That didn't stop Tieling from passing her sword to her daughter. Yongxiang started practising Tai Chi boxing skills at home with her mother from three years old. A tiny Yongxiang had to wield a two-metre-long bamboo rod as she learnt to fight.

    In 2004, Yongxiang was enrolled into the Shanghai Sports Academy to further her training. She also started working as her mother's assistant to provide private Tai Chi lessons.

    Upon graduation in 2008, Yongxiang began teaching Tai Chi by herself, hoping to spread the traditional sport to millions of young office workers.

    She won three gold medals - in Tai Chi boxing, Tai Chi blade and Tai Chi sword - at the Hong Kong International Martial Arts Festival in 2014.


    Yongxiang and her mother, Chen Tieling, practise Kung Fu while wearing traditional Chinese robes. Yongxiang started learning Tai Chi at home with her mother from three years old


    Yongxiang's mother, Chen Tieling, started learning Tai Chi at the age of 14 and is the disciple of Tai Chi master Fuzhongwen. Tieling is 'crazy about martial arts' as Yongxiang described


    Yongxiang poses with her gold medal and her mother after winning the Shanghai JingWu Traditional Taichi Competition in 2013. In 2014, she became a world champion in Tai Chi

    With more than 110,000 followers on Weibo, the Chinese equivalent to Twitter, Yongxiang posts short videos and stunning photographs regularly on her account to spark the public's interest in Tai Chi.

    Having taught Tai Chi for 13 years, Yongxiang hopes to correct the common misconception that Tai Chi is a slow and boring exercise belonging only to pensioners.

    Yongxiang argued: 'Who says Tai Chi can't be young, elegant and fashionable?'

    She stressed that Tai Chi could be fierce and competitive and it could also involve lethal weapons such as swords.

    Yongxiang said she had received doubts about her being a Tai Chi heir and teacher as a young woman - many people in China still believe only senior men could be real Kung Fu masters.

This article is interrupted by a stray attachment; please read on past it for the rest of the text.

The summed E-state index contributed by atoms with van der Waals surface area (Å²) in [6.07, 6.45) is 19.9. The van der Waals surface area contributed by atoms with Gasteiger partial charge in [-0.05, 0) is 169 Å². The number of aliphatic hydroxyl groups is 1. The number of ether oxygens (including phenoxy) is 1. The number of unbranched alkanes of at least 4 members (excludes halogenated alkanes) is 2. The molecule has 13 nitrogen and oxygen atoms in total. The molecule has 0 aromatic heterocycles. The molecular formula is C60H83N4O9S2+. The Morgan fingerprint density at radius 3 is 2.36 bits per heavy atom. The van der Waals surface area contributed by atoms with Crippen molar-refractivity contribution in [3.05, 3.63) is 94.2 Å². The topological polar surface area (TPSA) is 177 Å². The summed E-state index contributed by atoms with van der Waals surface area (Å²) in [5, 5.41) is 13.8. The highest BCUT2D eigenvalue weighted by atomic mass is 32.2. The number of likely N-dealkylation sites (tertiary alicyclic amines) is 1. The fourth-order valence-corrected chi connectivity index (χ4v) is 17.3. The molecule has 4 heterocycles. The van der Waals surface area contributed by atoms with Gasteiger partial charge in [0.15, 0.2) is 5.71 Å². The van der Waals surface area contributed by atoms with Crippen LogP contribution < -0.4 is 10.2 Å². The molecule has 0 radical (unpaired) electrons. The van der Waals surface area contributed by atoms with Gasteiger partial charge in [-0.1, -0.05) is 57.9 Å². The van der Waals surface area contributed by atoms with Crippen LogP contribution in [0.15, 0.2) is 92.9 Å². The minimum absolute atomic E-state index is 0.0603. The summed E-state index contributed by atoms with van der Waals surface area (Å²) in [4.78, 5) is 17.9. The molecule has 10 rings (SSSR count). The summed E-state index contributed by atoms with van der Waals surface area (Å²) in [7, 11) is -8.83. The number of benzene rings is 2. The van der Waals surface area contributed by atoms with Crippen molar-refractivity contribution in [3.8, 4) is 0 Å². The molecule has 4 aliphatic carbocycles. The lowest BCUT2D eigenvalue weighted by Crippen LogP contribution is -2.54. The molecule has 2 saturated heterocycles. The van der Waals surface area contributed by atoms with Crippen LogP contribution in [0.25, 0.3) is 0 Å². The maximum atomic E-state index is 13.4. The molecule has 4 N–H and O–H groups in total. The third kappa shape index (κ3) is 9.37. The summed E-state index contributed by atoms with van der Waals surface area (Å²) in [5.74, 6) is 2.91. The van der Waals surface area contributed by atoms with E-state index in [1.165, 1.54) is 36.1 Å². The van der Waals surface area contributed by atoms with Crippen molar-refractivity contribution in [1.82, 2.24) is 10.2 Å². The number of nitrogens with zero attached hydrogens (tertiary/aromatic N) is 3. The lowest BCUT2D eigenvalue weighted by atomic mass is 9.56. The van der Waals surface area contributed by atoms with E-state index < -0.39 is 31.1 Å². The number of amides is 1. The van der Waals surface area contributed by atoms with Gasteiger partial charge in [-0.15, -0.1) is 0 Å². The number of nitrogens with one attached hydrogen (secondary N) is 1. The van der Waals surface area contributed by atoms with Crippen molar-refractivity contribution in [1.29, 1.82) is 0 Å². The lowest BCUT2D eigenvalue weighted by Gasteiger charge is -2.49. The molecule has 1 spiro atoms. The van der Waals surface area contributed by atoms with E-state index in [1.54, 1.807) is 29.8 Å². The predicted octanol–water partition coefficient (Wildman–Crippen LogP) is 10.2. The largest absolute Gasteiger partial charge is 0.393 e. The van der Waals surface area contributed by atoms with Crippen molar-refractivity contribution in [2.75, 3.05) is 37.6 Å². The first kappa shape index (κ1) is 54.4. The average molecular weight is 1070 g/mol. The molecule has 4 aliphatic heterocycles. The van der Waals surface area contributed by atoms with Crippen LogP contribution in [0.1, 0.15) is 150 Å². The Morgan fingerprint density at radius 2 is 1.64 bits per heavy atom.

continued next post
    Gene Ching
    Publisher
    Kung Fu Tai Chi Magazine & www.KungFuMagazine.com
    Author of Shaolin Trips

  3. #3
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    Continued from previous post



    When Yongxiang is not practising Tai Chi, she is a modern and fashionable woman. The martial arts teacher is pictured chilling out during a beach holiday in Thailand


    Yongxiang rose to fame after posting pictures of herself doing Tai Chi on the Great Wall


    Her efforts in teaching and promoting the traditional Chinese sport has gained her high praise


    Yongxiang was born to a family of Tai Chi masters in Shanghai in 1986. She has been heavily influenced by her mother and continued to practise Kung Fu throughout her school years

    Determined Yongxiang wanted to prove that Tai Chi can be excelled by free-spirited, chic and ambitious women like herself.

    Her efforts have paid off. Her studio in Shanghai has been brimmed with young 'white collar' office workers who wish to learn the Tai Chi philosophy and routines.

    Yongxiang is also looking to expand her Tai Chi kingdom to the West.

    After having studied humanities at the Queen Mary University of London, the Kung Fu teacher is due to move to the British Capital in 2018 to marry her British fiance.

    She said she would start providing Tai Chi lessons online and devote herself to promoting Tai Chi to more people outside of China.
    WHAT IS THE YANG STYLE TAI CHI